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504  structures 521  species 7  interactions 12227  sequences 665  architectures

Family: Lectin_C (PF00059)

Summary: Lectin C-type domain

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This is the Wikipedia entry entitled "C-type lectin". More...

C-type lectin Edit Wikipedia article

Lectin C-type domain
PDB 1jzn EBI.jpg
Pentameric structure of rattlesnake venom lectin which is a galactose binding lectin.[1]
Identifiers
Symbol Lectin_C
Pfam PF00059
InterPro IPR001304
SMART CLECT
PROSITE PS50041
SCOP 2msb
SUPERFAMILY 2msb

A C-type lectin (CLEC) is a type of carbohydrate-binding protein domain known as a lectin.[2] The C-type designation is from their requirement for calcium for binding.[3] Proteins that contain C-type lectin domains have a diverse range of functions including cell-cell adhesion, immune response to pathogens and apoptosis.[4][5]

Classification[edit]

Drickamer et al. classified C-type lectins into 7 subgroups (I to VII) based on the order of the various protein domains in each protein.[6] This classification was subsequently updated in 2002, leading to seven additional groups (VIII to XIV).[7] Most recently, three further subgroups were added (XV to XVII).[2]

Group Name Associated domains
I Lecticans EGF, Sushi, Ig and Link domains
II Asialoglycoprotein and DC receptors None
III Collectins None
IV Selectins Sushi and EGF domains
V NK - cell receptors None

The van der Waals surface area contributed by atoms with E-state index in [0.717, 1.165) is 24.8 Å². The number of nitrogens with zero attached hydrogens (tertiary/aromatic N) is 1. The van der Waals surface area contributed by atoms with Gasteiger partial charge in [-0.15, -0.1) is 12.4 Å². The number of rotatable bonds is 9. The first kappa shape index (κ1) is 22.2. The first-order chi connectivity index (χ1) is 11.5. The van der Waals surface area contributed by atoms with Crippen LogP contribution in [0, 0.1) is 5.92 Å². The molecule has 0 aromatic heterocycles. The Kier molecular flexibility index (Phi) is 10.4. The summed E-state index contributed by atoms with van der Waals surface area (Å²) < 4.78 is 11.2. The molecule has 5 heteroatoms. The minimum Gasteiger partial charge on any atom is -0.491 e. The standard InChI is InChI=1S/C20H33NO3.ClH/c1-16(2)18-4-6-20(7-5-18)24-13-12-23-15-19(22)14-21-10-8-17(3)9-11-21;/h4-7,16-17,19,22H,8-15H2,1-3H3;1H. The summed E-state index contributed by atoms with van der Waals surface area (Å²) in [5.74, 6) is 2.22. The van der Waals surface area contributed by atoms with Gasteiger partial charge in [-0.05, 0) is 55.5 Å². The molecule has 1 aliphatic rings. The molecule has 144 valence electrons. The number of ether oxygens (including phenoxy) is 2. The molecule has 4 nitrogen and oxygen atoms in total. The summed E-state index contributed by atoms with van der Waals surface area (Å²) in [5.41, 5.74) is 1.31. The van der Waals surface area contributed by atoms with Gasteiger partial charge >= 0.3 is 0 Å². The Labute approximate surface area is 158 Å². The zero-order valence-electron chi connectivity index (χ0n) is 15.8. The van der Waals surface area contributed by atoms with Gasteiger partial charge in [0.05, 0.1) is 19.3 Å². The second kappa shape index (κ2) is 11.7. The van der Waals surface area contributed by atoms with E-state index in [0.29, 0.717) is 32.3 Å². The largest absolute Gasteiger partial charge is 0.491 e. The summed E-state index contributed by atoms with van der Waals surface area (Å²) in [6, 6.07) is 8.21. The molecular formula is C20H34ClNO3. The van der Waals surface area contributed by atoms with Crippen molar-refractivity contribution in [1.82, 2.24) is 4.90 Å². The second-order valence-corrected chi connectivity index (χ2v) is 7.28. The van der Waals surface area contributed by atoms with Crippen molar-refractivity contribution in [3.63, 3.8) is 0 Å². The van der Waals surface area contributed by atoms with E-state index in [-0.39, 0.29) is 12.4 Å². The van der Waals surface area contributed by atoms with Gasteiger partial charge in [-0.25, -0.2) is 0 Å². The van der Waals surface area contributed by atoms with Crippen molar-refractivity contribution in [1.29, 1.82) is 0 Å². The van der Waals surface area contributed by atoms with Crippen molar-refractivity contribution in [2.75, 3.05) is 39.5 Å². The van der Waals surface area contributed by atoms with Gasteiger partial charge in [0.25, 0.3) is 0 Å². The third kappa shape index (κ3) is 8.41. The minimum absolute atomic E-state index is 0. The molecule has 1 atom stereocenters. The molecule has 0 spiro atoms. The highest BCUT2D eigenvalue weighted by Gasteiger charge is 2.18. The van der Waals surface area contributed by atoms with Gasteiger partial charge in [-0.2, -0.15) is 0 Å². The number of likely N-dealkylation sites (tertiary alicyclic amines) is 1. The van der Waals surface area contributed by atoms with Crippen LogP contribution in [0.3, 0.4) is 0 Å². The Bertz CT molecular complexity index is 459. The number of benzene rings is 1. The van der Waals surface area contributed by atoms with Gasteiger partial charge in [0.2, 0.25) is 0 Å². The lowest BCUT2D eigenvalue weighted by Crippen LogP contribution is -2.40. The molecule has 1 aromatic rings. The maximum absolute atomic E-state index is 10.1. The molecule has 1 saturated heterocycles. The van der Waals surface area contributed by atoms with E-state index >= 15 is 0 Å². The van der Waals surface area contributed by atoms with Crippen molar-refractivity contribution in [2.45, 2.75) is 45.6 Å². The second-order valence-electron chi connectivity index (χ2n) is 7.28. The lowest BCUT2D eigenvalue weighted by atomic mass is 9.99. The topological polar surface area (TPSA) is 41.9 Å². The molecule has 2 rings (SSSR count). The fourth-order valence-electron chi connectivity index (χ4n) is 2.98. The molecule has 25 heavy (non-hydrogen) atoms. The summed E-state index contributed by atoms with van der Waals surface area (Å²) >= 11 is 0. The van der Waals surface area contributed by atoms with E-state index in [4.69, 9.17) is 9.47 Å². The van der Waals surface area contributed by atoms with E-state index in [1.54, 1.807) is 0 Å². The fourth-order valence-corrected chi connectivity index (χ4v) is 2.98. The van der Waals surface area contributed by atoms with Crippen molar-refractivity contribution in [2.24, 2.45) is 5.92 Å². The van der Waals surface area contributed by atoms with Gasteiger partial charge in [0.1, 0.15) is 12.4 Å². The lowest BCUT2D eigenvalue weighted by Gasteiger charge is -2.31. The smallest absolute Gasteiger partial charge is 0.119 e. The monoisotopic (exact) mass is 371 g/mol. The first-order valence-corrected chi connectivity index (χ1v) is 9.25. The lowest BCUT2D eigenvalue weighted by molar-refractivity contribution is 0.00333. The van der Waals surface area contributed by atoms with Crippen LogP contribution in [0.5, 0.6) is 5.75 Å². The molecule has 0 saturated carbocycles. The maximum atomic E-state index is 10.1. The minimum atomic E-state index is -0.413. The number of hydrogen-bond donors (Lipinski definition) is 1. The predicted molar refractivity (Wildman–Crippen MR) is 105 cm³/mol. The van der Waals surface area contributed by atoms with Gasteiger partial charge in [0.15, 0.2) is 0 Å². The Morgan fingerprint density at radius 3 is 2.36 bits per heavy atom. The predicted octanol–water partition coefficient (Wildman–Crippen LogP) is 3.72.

VI Multi-CTLD endocytic receptors FnII and Ricin domains
VII Reg group None
VIII Chondrolectin, Layilin None
IX Tetranectin None
X Polycystin WSC, REJ, PKD domains
XI Attractin (ATRN) PSI, EGF and CUB domains
XII Eosinophil major basic protein (EMBP) None
XIII DGCR2 None
XIV Thrombomodulin EGF domains
XV Bimlec None
XVI SEEC SCP and EGF domains
XVII CBCP/Frem1/QBRICK CSPG repeats and CalX-beta domains

CLECs include:

The "NK Cell lectin-like receptors" are a very closely related group:[8]

Additional proteins containing this domain include:

References[edit]

  1. ^ Walker JR, Nagar B, Young NM, Hirama T, Rini JM (April 2004). "X-ray crystal structure of a galactose-specific C-type lectin possessing a novel decameric quaternary structure". Biochemistry 43 (13): 3783–92. doi:10.1021/bi035871a. PMID 15049685. 
  2. ^ a b Zelensky AN, Gready JE (December 2005). "The C-type lectin-like domain superfamily". FEBS J. 272 (24): 6179–217. doi:10.1111/j.1742-4658.2005.05031.x. PMID 16336259. 
  3. ^ C-Type Lectin at the US National Library of Medicine Medical Subject Headings (MeSH)
  4. ^ Drickamer K (October 1999). "C-type lectin-like domains". Curr. Opin. Struct. Biol. 9 (5): 585–90. doi:10.1016/S0959-440X(99)00009-3. PMID 10508765. 
  5. ^ Cambi A, Figdor C (May 2009). "Necrosis: C-type lectins sense cell death". Curr. Biol. 19 (9): R375–8. doi:10.1016/j.cub.2009.03.032. PMID 19439262. 
  6. ^ Drickamer K (1993). "Evolution of Ca(2+)-dependent animal lectins". Prog. Nucleic Acid Res. Mol. Biol. Progress in Nucleic Acid Research and Molecular Biology 45: 207–32. doi:10.1016/S0079-6603(08)60870-3. ISBN 978-0-12-540045-9. PMID 8341801. 
  7. ^ Drickamer K, Fadden AJ (2002). "Genomic analysis of C-type lectins". Biochem. Soc. Symp. (69): 59–72. PMID 12655774. 
  8. ^ NK Cell Lectin-Like Receptors at the US National Library of Medicine Medical Subject Headings (MeSH)

External links[edit]

This page is based on a Wikipedia article. The text is available under the Creative Commons Attribution/Share-Alike License.

This tab holds the annotation information that is stored in the Pfam database. As we move to using Wikipedia as our main source of annotation, the contents of this tab will be gradually replaced by the Wikipedia tab.

Lectin C-type domain Provide feedback

This family includes both long and short form C-type

Literature references